Posted in:Health & Monitoring
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- What is Storage Maintenance?
- Why Storage Maintenance is Important
- Six Kinds of Storage Maintenance
- How Visual Storage Intelligence Streamlines Maintenance
What Is Storage Maintenance?
Maintenance encompasses a wide range of tasks aimed at ensuring a storage array remains operational and accessible to all hosts.
A storage array, often known as a disk array, is a type of data storage device that can be used for block, file, or object storage. Dedicated storage hardware including spinning hard disk drives and/or solid-state disk drives is referred to as dedicated storage hardware.
Why is Storage Maintenance Important?
Storage arrays are a critical part of the storage network and offer various advantages such as real-time data availability, resiliency through redundant components, and ease of maintenance.
Keeping these storage systems healthy and running at optimal performance is one of the top priorities of organizations today.
Many organizations reuse their storage investments by redeploying older storage arrays in less performance-intensive or critical roles.
Some may be repurposed for backups and archives. Older disk arrays may be out of warranty, but older hardware replacements can often be purchased on auction sites for a low price when components fail.
Furthermore, the ever-increasing costs associated with buying, updating, and maintaining storage infrastructure directly from the Original Equipment Manufacturer is a major challenge.
Learn How Visual Storage Intelligence Helps with Storage Maintenance & Configuration
Six Kinds of Storage Maintenance
Maintenance of storage arrays can be divided into six categories:
Routine maintenance entails operations like doing a media scan, resetting a controller, performing a redundancy check, and identifying drives on a regular basis. This aids in the early detection of faults and guarantees that the storage arrays work properly.
The performance of storage arrays declines with time as data is exchanged between the systems and the drives. Monitoring and optimizing storage array operational settings, such as segment size and cache parameters, to optimize overall performance.
Troubleshooting & Diagnostics
Storage arrays may display aberrant operations, faults, and malfunctions, which necessitate troubleshooting and diagnostics.
As a result, it’s critical to diagnose the problem and pinpoint the source of the issue, obtaining detailed error reports based on data from the support system and the drive.
Recovery operations that include repairing and replacing storage array spare parts, such as a failing canister, controller, or drive, are critical. They can also execute activities such as data restoration and storage array operational mode optimization.
As more users and applications need storage, bottlenecks may form. It is therefore important to prepare for expansion at the array and network levels. Identify data, evaluate its importance, and shift less important data to less mission-critical hardware using data classification techniques. This can help free up space on more important devices.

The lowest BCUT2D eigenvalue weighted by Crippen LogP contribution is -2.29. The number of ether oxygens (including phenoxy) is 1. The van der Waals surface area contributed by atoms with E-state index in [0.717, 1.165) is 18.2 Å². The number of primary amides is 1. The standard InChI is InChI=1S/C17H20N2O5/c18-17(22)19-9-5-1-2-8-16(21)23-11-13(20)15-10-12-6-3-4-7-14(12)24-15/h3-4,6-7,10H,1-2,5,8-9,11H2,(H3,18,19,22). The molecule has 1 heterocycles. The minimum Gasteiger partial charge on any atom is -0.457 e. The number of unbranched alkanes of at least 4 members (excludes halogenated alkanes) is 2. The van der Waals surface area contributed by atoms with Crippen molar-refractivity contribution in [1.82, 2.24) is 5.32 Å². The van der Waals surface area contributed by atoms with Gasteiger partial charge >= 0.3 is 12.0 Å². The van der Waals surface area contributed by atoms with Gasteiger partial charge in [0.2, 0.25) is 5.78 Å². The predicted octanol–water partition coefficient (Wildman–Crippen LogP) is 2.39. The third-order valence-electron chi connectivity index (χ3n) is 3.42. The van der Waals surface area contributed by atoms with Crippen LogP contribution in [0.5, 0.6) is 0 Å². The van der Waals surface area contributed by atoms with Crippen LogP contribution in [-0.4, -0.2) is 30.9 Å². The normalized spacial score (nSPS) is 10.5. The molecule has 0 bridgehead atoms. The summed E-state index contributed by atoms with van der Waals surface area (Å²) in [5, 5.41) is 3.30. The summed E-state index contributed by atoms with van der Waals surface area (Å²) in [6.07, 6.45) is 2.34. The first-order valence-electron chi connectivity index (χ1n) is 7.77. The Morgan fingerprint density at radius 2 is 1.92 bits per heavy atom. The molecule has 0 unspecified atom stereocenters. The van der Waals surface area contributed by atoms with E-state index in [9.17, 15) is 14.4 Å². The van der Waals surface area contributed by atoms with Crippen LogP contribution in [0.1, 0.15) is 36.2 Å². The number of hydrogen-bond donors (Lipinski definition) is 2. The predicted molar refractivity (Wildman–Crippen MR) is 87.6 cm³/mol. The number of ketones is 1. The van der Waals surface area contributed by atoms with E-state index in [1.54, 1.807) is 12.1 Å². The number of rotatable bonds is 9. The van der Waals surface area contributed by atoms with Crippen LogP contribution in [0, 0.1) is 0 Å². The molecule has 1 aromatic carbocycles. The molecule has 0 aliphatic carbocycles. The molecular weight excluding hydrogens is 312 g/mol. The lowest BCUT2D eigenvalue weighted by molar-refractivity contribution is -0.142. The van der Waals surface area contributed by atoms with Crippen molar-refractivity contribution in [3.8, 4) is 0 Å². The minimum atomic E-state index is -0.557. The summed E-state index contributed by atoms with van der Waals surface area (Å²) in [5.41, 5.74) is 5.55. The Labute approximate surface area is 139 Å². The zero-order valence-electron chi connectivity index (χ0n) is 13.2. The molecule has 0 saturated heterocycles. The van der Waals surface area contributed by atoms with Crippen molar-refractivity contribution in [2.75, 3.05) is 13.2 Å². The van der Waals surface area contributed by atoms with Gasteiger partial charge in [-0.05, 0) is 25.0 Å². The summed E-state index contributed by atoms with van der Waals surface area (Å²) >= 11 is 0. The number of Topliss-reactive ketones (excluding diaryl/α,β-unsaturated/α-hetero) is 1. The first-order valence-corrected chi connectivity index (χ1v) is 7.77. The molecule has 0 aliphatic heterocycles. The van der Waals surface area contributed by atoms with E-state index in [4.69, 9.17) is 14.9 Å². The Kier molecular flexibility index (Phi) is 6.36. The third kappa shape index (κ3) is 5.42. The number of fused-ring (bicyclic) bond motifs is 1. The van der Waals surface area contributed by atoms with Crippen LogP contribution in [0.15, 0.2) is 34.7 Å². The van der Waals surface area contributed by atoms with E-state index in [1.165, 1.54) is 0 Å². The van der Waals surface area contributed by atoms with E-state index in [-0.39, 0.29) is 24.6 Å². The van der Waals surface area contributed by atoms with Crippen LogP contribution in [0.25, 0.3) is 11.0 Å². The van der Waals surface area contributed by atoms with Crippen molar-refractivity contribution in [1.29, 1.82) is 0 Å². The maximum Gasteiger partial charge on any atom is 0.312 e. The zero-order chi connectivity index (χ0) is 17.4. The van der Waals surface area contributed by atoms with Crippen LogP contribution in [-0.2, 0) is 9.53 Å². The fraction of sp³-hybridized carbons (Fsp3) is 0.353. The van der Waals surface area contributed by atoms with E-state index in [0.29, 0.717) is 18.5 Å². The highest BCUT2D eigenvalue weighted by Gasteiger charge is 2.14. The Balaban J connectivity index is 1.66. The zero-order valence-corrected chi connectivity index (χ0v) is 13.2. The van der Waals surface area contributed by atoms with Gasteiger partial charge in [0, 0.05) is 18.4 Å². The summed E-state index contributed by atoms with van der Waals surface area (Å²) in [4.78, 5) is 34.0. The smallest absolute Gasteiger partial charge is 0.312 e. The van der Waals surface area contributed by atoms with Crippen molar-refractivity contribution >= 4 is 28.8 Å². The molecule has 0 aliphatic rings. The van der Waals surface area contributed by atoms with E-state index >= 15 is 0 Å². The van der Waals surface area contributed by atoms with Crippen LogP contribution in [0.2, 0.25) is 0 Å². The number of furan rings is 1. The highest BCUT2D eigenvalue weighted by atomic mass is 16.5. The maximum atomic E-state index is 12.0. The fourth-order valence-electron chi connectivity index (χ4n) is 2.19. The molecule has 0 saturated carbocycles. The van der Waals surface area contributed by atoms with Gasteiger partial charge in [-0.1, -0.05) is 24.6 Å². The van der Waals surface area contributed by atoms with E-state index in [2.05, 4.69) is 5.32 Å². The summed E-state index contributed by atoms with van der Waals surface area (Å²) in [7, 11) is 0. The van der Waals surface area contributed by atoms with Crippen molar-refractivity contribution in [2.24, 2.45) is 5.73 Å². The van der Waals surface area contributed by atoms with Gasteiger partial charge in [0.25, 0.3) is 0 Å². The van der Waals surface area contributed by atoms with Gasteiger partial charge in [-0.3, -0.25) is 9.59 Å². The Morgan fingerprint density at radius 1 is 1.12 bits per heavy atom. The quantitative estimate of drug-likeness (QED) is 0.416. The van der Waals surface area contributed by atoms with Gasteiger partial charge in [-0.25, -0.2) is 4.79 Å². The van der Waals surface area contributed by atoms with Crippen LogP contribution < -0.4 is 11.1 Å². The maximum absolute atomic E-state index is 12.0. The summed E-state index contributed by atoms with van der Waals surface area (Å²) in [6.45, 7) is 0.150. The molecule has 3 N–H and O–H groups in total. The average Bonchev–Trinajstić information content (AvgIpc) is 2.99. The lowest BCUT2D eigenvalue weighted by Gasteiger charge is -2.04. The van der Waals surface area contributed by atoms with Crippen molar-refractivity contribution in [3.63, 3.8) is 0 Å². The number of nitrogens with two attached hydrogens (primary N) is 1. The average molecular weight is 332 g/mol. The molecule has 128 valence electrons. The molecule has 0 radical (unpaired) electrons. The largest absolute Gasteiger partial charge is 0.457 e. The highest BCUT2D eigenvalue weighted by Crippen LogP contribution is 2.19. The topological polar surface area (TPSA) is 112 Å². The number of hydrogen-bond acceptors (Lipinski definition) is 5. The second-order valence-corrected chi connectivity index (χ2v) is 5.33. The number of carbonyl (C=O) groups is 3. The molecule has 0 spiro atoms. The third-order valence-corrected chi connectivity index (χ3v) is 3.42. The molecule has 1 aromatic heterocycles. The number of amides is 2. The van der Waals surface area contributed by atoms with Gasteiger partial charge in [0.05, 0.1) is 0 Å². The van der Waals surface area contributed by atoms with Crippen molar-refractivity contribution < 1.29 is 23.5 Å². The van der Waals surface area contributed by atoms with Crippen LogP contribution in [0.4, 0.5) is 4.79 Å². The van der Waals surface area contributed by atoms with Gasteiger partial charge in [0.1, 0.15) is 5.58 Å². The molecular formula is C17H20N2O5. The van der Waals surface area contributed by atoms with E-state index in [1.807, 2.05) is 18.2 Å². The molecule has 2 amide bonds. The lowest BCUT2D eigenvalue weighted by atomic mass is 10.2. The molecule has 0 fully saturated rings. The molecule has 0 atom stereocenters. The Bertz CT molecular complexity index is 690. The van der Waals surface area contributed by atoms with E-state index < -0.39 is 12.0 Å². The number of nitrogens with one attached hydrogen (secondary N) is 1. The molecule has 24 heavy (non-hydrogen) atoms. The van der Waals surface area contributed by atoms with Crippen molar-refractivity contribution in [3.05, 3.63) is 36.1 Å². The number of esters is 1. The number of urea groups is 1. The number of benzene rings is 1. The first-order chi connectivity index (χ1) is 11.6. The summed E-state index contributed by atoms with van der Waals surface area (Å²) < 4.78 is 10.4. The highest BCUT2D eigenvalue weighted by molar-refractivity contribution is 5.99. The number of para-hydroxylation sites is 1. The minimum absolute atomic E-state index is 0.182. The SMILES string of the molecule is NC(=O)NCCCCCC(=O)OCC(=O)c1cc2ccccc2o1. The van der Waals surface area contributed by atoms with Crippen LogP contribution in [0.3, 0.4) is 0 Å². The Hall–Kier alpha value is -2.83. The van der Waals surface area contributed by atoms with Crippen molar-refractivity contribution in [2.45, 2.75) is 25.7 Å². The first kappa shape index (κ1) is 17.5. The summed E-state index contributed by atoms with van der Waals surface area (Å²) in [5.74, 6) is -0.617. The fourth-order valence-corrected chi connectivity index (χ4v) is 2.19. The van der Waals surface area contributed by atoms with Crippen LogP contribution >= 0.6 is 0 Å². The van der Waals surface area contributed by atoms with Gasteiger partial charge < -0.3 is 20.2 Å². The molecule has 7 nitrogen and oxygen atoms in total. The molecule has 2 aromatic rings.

Another way to increase storage capacity is to replace the current disks with larger ones. For example, replacing a 1 TB disk with a 2 TB disk within the same disk array doubles storage capacity without adding more storage array devices to the data center.
Storage security is a set of rights, parameters, and settings that allow authorized users and trustworthy networks to access storage resources. Alternatively, you can limit access by applying rights to hardware, software, communications protocols, file sharing, and organizational policy at multiple levels. The network must be dependable and stable, as well as secure from cyber-attacks and malevolent intent.
To reduce potential hazards, sensitive data should be encrypted, and unnecessary services should be removed. Updates should be applied on a regular basis. In mission-critical applications, redundancy in the form of a raid should always be used to prevent data loss due to failure.
How Visual Storage Intelligence Helps with Storage Maintenance
Visual Storage Intelligence® can make your device configuration and maintenance easier – for you, your director, and your entire IT organization.
You can use Visual Storage Intelligence® to:
- Receive alerts when components fail or autosupport disables
- Monitor firmware levels and prevent unaligned firmware on similar drives
- Identify breaches of vendor-identified best practices
- Track EOS, EOSL, and EOM dates
- And more…
Join us for a live demo – we’ll show you everything Visual Storage Intelligence can do, including how it can help streamline storage maintenance & configuration in your organization.